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The Regulators

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  • Waz
    replied
    I am really enjoying the old photos. They certainly give a different perspective to that era, compared to movies that show everybody dressed as cowpokes...
    Some of the hairstyles however, are pretty rude and only a head a mother could love!

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  • Beaker
    replied
    Even thought this was a young Billy and Joseph. Or Broderick and Billy. Read online that Billy got teased by adults because of the hat he wore and got the nickname the kid when he was like 15 or 16. Kinda how he got his attitude and didn't like being made fun of.

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  • Beaker
    replied
    This looked like possible Billy and Joseph. Brothers getting a pic together. Wish I could get a close up on ring on right hand with guy standing.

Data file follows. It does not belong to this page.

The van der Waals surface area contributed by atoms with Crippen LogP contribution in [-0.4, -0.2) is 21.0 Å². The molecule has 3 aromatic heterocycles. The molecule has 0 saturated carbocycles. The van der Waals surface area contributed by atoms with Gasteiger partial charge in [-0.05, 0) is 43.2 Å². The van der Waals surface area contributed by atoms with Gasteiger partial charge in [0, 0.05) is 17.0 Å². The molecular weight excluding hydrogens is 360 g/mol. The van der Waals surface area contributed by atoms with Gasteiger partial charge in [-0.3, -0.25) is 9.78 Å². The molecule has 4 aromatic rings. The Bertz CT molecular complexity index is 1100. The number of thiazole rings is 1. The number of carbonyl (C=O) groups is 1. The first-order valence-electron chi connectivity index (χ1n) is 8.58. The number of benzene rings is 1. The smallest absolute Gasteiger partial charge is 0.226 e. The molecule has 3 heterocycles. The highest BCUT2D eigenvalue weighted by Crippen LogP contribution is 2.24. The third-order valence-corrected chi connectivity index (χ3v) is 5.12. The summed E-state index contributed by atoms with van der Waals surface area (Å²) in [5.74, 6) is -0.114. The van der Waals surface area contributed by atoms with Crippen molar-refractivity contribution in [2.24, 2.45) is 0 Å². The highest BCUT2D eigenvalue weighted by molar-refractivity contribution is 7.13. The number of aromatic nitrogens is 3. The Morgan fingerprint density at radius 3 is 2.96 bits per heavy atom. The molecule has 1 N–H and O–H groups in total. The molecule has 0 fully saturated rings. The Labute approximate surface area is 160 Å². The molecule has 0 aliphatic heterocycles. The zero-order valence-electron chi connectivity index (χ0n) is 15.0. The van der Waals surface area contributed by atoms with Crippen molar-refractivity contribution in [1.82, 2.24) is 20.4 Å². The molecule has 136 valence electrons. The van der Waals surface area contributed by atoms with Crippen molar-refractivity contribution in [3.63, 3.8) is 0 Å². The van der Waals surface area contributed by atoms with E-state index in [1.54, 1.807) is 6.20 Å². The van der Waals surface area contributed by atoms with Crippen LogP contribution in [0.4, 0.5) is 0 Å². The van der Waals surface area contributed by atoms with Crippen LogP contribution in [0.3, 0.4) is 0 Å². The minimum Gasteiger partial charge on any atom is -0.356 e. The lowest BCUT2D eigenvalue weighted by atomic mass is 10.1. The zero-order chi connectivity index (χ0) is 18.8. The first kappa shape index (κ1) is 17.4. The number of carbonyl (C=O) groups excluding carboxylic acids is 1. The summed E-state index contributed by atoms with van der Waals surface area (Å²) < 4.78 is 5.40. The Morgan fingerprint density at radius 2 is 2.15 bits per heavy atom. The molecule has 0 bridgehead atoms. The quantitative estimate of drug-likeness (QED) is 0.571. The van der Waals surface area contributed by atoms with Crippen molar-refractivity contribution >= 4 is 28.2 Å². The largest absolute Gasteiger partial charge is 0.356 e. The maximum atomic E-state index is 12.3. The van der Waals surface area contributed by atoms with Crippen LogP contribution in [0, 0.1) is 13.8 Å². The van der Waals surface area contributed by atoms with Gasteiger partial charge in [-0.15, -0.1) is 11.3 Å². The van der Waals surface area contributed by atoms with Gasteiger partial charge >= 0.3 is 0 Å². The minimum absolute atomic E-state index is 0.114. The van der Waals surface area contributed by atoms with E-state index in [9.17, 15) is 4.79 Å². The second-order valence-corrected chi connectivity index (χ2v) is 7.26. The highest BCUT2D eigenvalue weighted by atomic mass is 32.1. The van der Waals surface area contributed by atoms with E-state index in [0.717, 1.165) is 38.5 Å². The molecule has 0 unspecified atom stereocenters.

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  • Beaker
    replied
    This pic got me started in collecting tintypes thinking it looks like Billy second from left Tunstall 3rd and Bowdrie or George Coe far right. Thought far right hiding his hand a little because of possible injury. Look different in person. Lol

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  • Beaker
    replied
    Thought these were Billy's buddies

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  • Beaker
    replied
    Thought this could be Billy with the guy pointing in croquet pic. Stare at them long enough and they start to look like it. Lol

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  • Beaker
    replied
    Thought this pic has Sallie left bottom with possible Billy buddies.

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  • Beaker